But he answered them, “You give them something to eat.”
Assembly 2014 may be over, but the call of Assembly lives on. We have been tasked to feed the 5,000. We have been asked to Make It Happen.
If you made it to Assembly 2014, this issue will remind you of the fun you had, the people you met, the Spirit you felt. If you were unable to attend, we missed you! This issue invites you to be a part of Assembly, our quadrennial gathering that celebrates your giving and your work.
Begin this issue by reading Mark 6:30-44, the feeding of the 5,000, the Assembly 2014 Scripture. Perhaps, like me, you’ve heard this story and were amazed at Jesus’ miracle of feeding so many with impossibly little. At Assembly we were asked to consider that the miracle wasn’t just that Jesus turned two fish and five loaves into a meal that fed thousands but that the hearts of the people on the hill opened, and they realized that, together, they already had more than enough. During Assembly’s opening worship the Rev. Bridgette Young Ross asked, “What if the act of Jesus blessing the bread and fish didn’t just multiply the food, it multiplied the hospitality?” Hillary Rodham Clinton in her message called the feeding of the 5,000 “that first great potluck.”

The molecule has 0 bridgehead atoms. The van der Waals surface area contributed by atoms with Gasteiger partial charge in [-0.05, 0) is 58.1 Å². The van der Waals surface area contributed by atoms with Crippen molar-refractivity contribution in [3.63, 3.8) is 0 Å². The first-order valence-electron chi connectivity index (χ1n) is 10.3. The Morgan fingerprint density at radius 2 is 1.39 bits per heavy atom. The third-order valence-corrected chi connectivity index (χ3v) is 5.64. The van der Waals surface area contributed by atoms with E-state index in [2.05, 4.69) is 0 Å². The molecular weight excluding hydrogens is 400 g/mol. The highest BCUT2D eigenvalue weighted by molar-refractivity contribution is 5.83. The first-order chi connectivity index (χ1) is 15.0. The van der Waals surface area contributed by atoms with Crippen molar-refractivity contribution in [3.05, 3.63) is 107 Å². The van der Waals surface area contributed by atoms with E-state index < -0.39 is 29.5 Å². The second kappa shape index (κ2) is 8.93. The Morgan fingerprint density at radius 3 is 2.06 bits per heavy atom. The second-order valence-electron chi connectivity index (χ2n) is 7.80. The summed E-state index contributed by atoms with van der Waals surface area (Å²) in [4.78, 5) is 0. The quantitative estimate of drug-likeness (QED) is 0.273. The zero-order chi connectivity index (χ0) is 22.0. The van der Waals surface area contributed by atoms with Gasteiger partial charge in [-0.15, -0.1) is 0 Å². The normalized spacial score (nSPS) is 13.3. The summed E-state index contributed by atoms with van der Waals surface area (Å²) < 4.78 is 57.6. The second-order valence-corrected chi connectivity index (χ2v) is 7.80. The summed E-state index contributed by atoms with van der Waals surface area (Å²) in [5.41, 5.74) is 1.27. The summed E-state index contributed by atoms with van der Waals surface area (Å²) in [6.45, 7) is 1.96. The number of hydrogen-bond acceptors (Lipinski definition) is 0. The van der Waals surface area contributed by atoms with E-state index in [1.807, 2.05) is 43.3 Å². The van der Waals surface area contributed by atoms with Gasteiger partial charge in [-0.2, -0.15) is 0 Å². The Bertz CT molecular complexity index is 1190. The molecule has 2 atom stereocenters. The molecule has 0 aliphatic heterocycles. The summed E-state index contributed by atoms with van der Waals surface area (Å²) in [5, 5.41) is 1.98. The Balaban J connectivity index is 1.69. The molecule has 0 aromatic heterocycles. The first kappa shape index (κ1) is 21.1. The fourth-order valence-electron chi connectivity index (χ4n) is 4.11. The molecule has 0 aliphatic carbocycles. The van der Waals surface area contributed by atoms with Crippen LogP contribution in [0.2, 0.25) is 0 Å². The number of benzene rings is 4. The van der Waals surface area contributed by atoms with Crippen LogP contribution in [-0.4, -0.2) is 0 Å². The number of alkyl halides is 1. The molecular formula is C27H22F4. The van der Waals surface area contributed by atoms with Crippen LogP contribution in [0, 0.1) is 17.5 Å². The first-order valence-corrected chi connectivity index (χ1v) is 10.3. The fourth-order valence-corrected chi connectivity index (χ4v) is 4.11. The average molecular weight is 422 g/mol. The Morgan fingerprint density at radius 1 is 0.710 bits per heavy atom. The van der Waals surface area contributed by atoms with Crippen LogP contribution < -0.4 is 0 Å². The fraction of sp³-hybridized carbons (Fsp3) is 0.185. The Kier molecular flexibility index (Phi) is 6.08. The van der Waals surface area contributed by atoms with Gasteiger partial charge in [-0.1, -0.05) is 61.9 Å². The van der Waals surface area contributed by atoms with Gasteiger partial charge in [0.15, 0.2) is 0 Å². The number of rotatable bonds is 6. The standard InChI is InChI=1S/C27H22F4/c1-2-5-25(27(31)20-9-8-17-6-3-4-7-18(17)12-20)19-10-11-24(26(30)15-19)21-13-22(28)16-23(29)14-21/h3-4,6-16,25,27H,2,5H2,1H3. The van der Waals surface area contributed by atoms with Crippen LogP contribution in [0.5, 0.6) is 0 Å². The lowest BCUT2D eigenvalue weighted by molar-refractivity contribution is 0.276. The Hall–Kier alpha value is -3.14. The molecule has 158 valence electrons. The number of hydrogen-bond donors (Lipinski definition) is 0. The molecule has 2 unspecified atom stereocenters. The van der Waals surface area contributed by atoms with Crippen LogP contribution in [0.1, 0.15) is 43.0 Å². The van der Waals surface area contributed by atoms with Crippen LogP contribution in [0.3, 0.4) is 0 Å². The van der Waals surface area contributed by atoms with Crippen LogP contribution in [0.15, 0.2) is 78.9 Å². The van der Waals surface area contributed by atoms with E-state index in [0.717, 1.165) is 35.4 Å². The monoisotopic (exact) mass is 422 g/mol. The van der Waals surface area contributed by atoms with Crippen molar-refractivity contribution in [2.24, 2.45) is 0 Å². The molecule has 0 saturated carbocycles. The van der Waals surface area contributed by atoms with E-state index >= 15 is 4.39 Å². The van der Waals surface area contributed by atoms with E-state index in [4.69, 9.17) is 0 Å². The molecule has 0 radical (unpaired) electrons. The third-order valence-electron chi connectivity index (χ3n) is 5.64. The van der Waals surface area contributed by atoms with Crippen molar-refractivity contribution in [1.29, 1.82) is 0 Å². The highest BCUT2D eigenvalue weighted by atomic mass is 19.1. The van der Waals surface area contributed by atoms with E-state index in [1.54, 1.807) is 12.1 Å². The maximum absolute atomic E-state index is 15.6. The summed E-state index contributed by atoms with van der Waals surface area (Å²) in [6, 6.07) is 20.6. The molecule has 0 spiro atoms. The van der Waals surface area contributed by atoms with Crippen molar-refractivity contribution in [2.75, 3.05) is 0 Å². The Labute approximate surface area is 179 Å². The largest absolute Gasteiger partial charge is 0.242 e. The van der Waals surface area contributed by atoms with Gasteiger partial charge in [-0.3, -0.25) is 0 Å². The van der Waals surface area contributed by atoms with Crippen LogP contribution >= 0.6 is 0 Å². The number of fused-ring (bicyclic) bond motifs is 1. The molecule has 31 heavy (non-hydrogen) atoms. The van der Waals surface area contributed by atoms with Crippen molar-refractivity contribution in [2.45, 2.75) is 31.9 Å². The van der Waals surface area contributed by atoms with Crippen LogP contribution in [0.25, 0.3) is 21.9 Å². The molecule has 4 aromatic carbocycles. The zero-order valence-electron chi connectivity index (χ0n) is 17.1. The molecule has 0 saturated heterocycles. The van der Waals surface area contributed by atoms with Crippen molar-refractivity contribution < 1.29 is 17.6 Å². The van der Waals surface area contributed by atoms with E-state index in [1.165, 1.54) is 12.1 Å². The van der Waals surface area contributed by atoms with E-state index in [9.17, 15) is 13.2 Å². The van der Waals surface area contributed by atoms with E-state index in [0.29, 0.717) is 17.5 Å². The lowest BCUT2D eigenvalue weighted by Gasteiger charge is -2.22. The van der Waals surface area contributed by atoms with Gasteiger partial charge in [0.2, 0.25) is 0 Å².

Chances are you have been asked to feed thousands with only five loaves of bread and two fish. And chances are you responded, “What? That would take a miracle!” As it turns out, a little trust in Jesus—and a community of friends—turns us all into miracle workers, for the kin-dom of God is among us (Luke 17:21). This month, think about the miracles your unit may be capable of, even if your resources seem scarce.
Not all who hunger are hungry for food. On the Assembly day of action, attendees joined the Louisville, Ky., community for a march to end economic inequality. In “Marching for Economic Justice” on pages 22-23, Christie House and Mary Beth Coudal explain some of the disparity between East and West Louisville, the dividing line between the haves and have-nots, of race and class.
This month, watch “This Is Beecher Terrace” from PBS’s Frontline. The Beecher Terrace public housing complex is on Louisville’s west side and is one of the communities we marched through during our Assembly action.
Materials from Assembly are available on Assembly2014.org. Visit to learn about workshop topics and to see videos of worship services. More photos from Assembly can be seen at www.flickr.com/UMWomen.
Our God is a God of abundance. Never doubt that we can Make It Happen!
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